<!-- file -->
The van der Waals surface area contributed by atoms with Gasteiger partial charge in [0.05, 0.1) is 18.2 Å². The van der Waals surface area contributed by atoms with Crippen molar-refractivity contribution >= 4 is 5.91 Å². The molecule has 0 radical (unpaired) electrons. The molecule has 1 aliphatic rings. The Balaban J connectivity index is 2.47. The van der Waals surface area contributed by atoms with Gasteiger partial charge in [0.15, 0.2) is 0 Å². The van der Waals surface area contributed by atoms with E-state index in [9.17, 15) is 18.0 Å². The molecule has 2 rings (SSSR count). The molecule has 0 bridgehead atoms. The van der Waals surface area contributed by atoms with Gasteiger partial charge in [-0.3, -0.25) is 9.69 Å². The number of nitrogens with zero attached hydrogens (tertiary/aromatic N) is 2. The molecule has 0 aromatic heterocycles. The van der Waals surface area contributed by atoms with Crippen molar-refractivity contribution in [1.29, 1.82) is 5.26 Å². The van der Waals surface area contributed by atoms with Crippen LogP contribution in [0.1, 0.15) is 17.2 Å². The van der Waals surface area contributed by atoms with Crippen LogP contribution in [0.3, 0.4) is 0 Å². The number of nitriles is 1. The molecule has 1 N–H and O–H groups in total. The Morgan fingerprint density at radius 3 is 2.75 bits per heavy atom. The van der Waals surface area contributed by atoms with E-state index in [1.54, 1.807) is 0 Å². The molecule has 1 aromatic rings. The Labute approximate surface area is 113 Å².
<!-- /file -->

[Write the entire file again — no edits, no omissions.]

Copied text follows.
The van der Waals surface area contributed by atoms with Gasteiger partial charge in [0.05, 0.1) is 18.2 Å². The van der Waals surface area contributed by atoms with Crippen molar-refractivity contribution >= 4 is 5.91 Å². The molecule has 0 radical (unpaired) electrons. The molecule has 1 aliphatic rings. The Balaban J connectivity index is 2.47. The van der Waals surface area contributed by atoms with Gasteiger partial charge in [0.15, 0.2) is 0 Å². The van der Waals surface area contributed by atoms with E-state index in [9.17, 15) is 18.0 Å². The molecule has 2 rings (SSSR count). The molecule has 0 bridgehead atoms. The van der Waals surface area contributed by atoms with Gasteiger partial charge in [-0.3, -0.25) is 9.69 Å². The number of nitrogens with zero attached hydrogens (tertiary/aromatic N) is 2. The molecule has 0 aromatic heterocycles. The van der Waals surface area contributed by atoms with Crippen molar-refractivity contribution in [1.29, 1.82) is 5.26 Å². The van der Waals surface area contributed by atoms with Crippen LogP contribution in [0.1, 0.15) is 17.2 Å². The van der Waals surface area contributed by atoms with Crippen LogP contribution in [0.3, 0.4) is 0 Å². The number of nitriles is 1. The molecule has 1 N–H and O–H groups in total. The Morgan fingerprint density at radius 3 is 2.75 bits per heavy atom. The van der Waals surface area contributed by atoms with E-state index in [1.54, 1.807) is 0 Å². The molecule has 1 aromatic rings. The Labute approximate surface area is 113 Å².